S&P summary: Winsway Coking Coal Holdings Ltd.
May 02, 2012
Mong, olian coking coal producers have a cost advantage in China, in our view. Winsway has expanded its logistic centers and processing plants over the past year to improve handling capacity. We expect that competition for end customers and for railway capacity will intensify as more players start importing coal from Mongolia. However, we believe that potential competition from state-owned enterprises would decrease if Aluminum Corp. of China Ltd. (foreign currency BBB/Negative/–; cnA-) completes its planned acquisition of Winsway.
Winsway’s financial risk profile is “aggressive”, in our view. We believe the company can maintain good financial strength for the rating level, although its debt leverage has increased after the GCC acquisition. We expect Winsway’s Mongolian coking coal import business to continue to perform satisfactorily in the next 12 months. We forecast the company’s ratio of total debt to EBITDA at 3x-3.5x, and the ratio of funds from operations to total debt at or slightly more than 20% in the next 12 months. However, the coal mining business and an uncertain global economy could weaken Winsway’s cash flow.
Winsway’s liquidity is “adequate”, as defined in our criteria. We expect the company’s sources of liquidity to cover its uses by more than 1.2x in 2012. Our liquidity assessment is based on the following factors and assumptions:
– Winsway’s sources of liquidity include cash, pledged deposits, funds from operations, US$350 million loan to finance the GCC acquisition, and US$50 million facility for GCC’s working capital.
– As of Dec. 31, 2011, Winsway has cash and cash equivalents of about Hong Kong dollar (HK$) 3,137.8 million, pledged deposits of HK$1,590.5 million, and short-term debt of about HK$660.9 million.
– Winsway’s uses of liquidity include cash consideration for the acquisition, planned capital expenditure, working capital needs, debt repayments, and dividend distribution.
– We expect net sources to remain positive even if EBITDA declines by 15%.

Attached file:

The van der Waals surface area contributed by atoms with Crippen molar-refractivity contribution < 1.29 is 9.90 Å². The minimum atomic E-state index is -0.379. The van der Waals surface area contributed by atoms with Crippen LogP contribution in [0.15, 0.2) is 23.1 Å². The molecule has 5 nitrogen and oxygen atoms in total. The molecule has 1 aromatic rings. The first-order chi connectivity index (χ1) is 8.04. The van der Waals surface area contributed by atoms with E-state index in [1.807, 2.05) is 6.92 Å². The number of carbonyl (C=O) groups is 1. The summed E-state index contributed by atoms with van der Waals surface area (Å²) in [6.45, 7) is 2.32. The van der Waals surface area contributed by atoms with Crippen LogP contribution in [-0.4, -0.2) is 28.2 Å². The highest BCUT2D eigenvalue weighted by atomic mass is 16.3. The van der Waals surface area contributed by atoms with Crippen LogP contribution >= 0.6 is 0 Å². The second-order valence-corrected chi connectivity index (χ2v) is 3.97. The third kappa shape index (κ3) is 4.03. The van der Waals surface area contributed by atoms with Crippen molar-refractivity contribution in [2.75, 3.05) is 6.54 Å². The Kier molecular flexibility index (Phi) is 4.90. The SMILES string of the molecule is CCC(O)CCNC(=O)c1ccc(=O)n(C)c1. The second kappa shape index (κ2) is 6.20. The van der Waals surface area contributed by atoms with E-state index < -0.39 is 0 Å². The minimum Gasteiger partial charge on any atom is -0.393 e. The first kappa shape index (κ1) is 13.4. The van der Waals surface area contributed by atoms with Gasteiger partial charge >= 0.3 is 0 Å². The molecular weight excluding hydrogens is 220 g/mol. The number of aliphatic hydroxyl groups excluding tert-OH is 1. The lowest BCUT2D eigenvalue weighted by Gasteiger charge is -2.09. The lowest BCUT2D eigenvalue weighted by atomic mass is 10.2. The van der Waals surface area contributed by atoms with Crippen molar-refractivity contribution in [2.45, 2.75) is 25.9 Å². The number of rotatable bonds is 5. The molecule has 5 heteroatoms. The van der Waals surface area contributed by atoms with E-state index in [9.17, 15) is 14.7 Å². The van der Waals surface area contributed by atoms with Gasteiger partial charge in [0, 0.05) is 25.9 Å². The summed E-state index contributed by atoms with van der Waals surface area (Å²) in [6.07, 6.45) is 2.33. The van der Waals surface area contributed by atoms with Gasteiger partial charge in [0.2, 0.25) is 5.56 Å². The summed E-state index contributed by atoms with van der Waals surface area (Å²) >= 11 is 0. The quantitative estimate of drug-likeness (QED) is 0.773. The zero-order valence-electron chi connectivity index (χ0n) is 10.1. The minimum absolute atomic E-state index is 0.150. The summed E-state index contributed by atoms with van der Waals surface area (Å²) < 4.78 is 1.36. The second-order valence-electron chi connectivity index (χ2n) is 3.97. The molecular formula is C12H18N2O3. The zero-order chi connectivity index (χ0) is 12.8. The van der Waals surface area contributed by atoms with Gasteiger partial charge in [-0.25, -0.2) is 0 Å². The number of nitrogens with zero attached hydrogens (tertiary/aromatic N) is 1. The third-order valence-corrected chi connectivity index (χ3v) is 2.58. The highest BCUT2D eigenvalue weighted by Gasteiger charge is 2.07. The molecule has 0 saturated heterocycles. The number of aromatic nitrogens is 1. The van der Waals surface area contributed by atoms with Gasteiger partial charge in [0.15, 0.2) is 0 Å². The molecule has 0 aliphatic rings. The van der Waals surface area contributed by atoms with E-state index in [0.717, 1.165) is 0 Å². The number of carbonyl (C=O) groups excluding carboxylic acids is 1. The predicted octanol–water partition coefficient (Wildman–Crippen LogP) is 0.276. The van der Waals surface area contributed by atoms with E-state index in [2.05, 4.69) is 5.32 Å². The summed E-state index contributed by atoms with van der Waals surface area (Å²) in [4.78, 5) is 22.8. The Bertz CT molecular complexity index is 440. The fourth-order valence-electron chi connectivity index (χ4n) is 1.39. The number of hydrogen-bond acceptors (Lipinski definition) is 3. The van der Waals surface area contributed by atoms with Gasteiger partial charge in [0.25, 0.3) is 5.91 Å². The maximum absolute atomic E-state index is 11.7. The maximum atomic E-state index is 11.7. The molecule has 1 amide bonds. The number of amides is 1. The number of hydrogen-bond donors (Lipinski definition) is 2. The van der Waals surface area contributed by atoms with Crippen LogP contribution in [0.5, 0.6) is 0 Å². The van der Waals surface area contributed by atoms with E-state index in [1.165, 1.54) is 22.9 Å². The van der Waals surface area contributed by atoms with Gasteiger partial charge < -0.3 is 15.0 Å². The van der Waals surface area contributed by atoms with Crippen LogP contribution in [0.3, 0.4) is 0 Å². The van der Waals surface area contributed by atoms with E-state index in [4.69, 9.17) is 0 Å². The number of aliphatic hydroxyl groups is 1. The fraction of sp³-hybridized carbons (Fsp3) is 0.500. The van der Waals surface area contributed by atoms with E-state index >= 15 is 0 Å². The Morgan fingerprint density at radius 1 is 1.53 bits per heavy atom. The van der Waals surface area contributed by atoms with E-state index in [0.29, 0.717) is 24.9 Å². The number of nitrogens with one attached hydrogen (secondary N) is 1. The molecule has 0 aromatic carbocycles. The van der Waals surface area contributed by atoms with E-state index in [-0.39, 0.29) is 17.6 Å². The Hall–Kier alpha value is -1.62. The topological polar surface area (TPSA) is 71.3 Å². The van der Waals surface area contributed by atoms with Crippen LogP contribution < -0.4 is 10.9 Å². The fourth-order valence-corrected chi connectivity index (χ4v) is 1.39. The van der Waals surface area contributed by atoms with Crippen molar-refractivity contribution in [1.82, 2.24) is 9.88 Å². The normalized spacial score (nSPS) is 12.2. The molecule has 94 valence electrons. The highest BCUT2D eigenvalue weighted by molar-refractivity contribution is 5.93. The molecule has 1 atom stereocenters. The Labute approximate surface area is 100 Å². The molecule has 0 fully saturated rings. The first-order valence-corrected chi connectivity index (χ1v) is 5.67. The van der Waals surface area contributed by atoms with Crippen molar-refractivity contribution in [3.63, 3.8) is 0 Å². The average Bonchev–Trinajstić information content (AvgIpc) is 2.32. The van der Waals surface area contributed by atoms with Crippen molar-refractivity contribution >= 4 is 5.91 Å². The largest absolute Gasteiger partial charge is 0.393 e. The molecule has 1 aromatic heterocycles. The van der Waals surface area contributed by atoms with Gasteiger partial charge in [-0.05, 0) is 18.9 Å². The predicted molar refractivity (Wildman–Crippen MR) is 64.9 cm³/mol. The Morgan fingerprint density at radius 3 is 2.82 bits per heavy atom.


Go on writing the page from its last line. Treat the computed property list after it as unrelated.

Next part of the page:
About HK$8.2 billion of Winsway’s uncommitted bank facilities are undrawn as of Dec. 31, 2011. The company’s bank loans do not have financial covenants.
The stable outlook reflects our view that Winsway’s Mongolian coking coal import business will remain satisfactory despite the company’s exposure to the coal mining business. We therefore expect Winsway to maintain its financial risk profile.
We could lower the rating if: (1) Winsway continues to expand aggressively through debt, particularly in the upstream business; or (2) GCC’s cost structure deteriorates significantly, which could happen if GCC can’t ramp up its production effectively and its sales and margins are much lower than our projections.
We could raise the rating on Winsway if: (1) GCC ramps up its coal production and significantly lowers its average production cost; (2) Winsway establishes a record of disciplined investment; and (3) Winsway maintains its financial risk profile on a consolidated basis. An adjusted ratio of funds from operations to total debt of more than 20% and a ratio of adjusted total debt to EBITDA of less than 4x can indicate such stability.
Related Criteria And Research
– Winsway Coking Coal Holdings Ltd.’s Potential Ownership Change Has No Immediate Rating Implications, April 25, 2012
– Winsway Coking Coal Holdings Ltd. Downgraded To ‘B+’ On Heightened Business Risk; Outlook Stable, Feb. 28, 2011
– Standard & Poor’s Standardizes Liquidity Descriptors For Global Corporate Issuers, Sept. 28, 2011
– Key Credit Factors: Methodology And Assumptions On Risks In the Mining Industry, June 23, 2009
– 2008 Corporate Criteria: Analytical Methodology, April 15, 2008
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